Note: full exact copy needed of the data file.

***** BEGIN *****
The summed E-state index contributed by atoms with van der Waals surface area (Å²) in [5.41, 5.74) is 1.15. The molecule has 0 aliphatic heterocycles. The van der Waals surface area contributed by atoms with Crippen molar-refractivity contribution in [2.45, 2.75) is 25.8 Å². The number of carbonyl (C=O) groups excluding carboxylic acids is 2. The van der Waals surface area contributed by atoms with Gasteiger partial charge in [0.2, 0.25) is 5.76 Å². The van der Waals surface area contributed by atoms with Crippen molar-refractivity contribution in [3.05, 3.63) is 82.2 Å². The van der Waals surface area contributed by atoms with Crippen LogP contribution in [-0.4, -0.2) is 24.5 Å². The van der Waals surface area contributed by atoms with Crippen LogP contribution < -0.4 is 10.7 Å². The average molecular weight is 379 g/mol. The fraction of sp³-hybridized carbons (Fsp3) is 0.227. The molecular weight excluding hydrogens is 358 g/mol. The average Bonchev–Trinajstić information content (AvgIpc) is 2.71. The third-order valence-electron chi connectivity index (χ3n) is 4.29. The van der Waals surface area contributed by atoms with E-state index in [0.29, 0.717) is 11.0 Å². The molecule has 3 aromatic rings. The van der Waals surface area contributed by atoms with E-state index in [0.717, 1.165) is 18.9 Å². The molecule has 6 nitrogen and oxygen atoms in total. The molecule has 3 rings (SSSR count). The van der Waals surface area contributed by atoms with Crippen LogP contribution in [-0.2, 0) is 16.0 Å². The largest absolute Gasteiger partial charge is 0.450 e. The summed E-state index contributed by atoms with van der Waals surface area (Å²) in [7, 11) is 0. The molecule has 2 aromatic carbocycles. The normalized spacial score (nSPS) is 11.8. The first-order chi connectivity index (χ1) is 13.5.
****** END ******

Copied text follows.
The summed E-state index contributed by atoms with van der Waals surface area (Å²) in [5.41, 5.74) is 1.15. The molecule has 0 aliphatic heterocycles. The van der Waals surface area contributed by atoms with Crippen molar-refractivity contribution in [2.45, 2.75) is 25.8 Å². The number of carbonyl (C=O) groups excluding carboxylic acids is 2. The van der Waals surface area contributed by atoms with Gasteiger partial charge in [0.2, 0.25) is 5.76 Å². The van der Waals surface area contributed by atoms with Crippen molar-refractivity contribution in [3.05, 3.63) is 82.2 Å². The van der Waals surface area contributed by atoms with Crippen LogP contribution in [-0.4, -0.2) is 24.5 Å². The van der Waals surface area contributed by atoms with Crippen LogP contribution < -0.4 is 10.7 Å². The average molecular weight is 379 g/mol. The fraction of sp³-hybridized carbons (Fsp3) is 0.227. The molecular weight excluding hydrogens is 358 g/mol. The average Bonchev–Trinajstić information content (AvgIpc) is 2.71. The third-order valence-electron chi connectivity index (χ3n) is 4.29. The van der Waals surface area contributed by atoms with E-state index in [0.29, 0.717) is 11.0 Å². The molecule has 3 aromatic rings. The van der Waals surface area contributed by atoms with E-state index in [0.717, 1.165) is 18.9 Å². The molecule has 6 nitrogen and oxygen atoms in total. The molecule has 3 rings (SSSR count). The van der Waals surface area contributed by atoms with Crippen LogP contribution in [-0.2, 0) is 16.0 Å². The largest absolute Gasteiger partial charge is 0.450 e. The summed E-state index contributed by atoms with van der Waals surface area (Å²) in [7, 11) is 0. The molecule has 2 aromatic carbocycles. The normalized spacial score (nSPS) is 11.8. The first-order chi connectivity index (χ1) is 13.5.